Cell phone detector

Discussion in 'The Projects Forum' started by parul77, Apr 19, 2015.

  1. parul77

    Thread Starter New Member

    Apr 19, 2015
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    Hey,
    I am doing a mini project on rf signal detection(detected by cell phones) using a 5 inch long antenna and IC CA 3130 op amp as a currrent to voltage regulator. The circuit diagram I found online is attached in this. Can anyone help me to understand why have we chosen the capacitor C1(0.22), it acts like a loop antenna. I just want to know how did we come to this value? and what other values will work?
    Thank you mobile-bug-circuit1.png
     
  2. GopherT

    AAC Fanatic!

    Nov 23, 2012
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    I would imagine C1 and R3 form a lag to keep the light on for a period (and the 555) even if it is on for just a brief moment. The values can be changed I think, as long as the RC time constant is similar to C1 and R3.
     
  3. parul77

    Thread Starter New Member

    Apr 19, 2015
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    Are you sure? R3 is a feedback resistor, and makes the inverting terminal high when the output goes high. Whereas the capacitor C1 is a mini loop antenna which detects the rf signal and gives it to the op amp which converts it to voltage..
     
  4. parul77

    Thread Starter New Member

    Apr 19, 2015
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    R1 and R2 act as voltage divider but I am again not sure how do we get the values of R1 and R2
     
  5. Papabravo

    Expert

    Feb 24, 2006
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    It is hard to imagine this circuit being able to distinguish a cell phone from any other source of RF energy. The voltage divider has a 23:1 ratio, so the input is near ground and any static discharge or other noise source will be seen on the input. What frequency range do the cellphones you are interested in use?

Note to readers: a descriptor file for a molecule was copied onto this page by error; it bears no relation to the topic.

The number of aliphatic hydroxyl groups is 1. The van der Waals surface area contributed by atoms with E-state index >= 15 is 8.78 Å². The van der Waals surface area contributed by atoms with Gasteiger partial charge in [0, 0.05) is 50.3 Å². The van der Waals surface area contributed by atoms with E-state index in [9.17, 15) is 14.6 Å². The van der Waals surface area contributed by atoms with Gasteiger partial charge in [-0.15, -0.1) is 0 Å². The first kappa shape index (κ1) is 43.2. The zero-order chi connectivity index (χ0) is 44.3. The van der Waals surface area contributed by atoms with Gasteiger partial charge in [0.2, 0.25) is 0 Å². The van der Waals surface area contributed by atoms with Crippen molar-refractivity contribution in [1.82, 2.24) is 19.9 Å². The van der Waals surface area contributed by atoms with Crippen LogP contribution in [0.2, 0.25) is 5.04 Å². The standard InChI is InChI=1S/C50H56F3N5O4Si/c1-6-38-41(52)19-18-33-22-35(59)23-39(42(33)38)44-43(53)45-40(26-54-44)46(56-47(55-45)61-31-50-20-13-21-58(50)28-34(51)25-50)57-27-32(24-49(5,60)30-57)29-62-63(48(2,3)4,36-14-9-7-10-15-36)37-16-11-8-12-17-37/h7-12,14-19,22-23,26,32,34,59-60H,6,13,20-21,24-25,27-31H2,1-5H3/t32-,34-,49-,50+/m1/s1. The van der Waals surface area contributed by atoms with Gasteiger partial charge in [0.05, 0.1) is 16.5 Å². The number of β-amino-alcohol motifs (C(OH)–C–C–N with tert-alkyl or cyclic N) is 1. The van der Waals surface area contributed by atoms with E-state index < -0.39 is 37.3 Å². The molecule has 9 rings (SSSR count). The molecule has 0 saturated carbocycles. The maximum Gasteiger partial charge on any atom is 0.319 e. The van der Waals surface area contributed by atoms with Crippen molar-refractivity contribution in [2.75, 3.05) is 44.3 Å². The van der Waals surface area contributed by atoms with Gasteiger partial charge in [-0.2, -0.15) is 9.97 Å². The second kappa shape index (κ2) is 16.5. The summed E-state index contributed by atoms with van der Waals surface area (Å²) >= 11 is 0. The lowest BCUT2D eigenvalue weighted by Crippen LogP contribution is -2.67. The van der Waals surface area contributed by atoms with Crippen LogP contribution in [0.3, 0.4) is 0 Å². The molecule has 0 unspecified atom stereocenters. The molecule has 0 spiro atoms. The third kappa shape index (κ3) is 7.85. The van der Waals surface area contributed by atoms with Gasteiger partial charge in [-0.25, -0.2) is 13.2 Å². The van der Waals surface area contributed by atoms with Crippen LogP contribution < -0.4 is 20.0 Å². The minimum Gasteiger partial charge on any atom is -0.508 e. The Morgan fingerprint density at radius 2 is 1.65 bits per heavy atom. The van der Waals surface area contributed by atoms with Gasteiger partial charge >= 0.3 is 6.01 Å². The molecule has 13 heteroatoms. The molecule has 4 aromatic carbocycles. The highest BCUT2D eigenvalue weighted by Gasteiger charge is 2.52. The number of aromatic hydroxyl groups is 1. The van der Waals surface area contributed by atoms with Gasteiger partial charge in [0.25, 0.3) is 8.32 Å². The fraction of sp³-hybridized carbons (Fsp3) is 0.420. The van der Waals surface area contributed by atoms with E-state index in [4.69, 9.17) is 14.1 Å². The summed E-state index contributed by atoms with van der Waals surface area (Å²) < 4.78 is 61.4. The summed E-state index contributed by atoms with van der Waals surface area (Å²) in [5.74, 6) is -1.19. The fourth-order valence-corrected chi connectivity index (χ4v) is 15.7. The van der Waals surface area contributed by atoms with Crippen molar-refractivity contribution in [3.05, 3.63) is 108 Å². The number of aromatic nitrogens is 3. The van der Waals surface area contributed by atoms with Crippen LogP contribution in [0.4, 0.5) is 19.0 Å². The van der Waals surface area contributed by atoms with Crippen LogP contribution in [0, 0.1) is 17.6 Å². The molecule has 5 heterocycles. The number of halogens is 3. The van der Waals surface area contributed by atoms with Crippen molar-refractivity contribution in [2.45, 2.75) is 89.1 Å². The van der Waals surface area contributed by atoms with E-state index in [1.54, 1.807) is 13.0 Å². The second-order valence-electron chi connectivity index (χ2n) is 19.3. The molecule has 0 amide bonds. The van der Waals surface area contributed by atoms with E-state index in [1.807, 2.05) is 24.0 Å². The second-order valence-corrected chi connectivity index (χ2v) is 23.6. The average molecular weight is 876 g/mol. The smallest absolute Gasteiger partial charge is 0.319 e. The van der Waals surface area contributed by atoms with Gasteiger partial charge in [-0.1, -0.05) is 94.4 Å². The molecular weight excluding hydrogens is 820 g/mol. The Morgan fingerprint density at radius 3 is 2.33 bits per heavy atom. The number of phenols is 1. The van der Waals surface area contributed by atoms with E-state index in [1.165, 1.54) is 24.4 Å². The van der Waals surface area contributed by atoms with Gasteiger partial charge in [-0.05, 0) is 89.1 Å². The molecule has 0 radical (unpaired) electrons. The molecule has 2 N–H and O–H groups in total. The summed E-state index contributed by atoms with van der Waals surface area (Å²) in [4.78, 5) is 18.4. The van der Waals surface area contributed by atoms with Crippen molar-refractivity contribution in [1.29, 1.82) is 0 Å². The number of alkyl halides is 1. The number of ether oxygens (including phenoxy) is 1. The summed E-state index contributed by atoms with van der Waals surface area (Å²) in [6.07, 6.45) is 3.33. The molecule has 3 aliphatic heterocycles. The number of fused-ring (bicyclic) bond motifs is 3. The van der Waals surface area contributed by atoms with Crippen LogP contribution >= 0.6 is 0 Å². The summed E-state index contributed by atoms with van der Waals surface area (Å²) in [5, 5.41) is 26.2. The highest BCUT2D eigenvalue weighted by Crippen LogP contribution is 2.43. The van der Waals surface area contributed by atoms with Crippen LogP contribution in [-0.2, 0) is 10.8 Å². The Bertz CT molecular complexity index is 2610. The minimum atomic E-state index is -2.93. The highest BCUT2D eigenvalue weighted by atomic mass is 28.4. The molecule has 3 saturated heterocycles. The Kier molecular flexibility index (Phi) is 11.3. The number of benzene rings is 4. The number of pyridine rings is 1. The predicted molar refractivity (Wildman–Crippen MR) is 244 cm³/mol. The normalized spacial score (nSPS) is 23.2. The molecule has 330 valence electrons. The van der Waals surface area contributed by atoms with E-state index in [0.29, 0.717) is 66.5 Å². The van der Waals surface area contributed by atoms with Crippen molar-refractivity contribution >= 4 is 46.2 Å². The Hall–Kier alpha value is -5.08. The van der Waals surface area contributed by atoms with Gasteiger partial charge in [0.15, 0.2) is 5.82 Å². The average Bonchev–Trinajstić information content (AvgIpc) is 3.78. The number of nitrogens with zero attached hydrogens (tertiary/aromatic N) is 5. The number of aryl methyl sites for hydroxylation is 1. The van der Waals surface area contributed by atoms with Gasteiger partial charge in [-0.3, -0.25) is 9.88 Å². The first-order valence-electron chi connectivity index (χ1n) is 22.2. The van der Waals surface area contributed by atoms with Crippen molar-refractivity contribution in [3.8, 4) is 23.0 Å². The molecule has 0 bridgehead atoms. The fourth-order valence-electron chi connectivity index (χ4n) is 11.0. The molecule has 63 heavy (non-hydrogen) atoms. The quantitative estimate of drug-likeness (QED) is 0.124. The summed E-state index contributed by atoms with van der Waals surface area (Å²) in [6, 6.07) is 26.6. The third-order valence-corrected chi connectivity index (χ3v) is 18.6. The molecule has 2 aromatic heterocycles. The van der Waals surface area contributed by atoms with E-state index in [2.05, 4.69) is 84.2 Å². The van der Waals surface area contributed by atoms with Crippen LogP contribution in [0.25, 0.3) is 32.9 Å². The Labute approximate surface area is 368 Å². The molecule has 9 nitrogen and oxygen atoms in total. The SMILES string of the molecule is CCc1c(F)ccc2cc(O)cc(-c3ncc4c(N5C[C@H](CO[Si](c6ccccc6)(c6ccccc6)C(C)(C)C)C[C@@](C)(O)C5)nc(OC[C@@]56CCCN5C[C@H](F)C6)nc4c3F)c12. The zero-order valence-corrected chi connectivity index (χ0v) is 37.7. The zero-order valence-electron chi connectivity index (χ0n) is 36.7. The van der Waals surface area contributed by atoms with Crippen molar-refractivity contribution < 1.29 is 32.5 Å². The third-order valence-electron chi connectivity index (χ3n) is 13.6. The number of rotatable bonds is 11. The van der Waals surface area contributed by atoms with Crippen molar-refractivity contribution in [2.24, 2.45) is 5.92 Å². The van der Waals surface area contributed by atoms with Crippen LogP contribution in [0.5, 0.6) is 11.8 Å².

6. parul77

    Thread Starter New Member

    Apr 19, 2015
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    I guess it will detect any form of RF energy. The freguency range is around 2.5Ghz, in the microwave region.
     
  7. blocco a spirale

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    Jun 18, 2008
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    Doesn't this kind of detector work by reacting to the modulated bursts of RF rather than the carrier itself i.e. the same chirping noise that we hear from audio equipment whenever there is a cell phone nearby?
     
  8. parul77

    Thread Starter New Member

    Apr 19, 2015
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    I guess so. I am just unsure about the design equations regarding this circuit.
     
  9. blocco a spirale

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    Jun 18, 2008
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    I don't think it is an exact science, in this case. You might just have to build it and experiment... which is probably what the designer did.
     
  10. Alec_t

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    Sep 17, 2013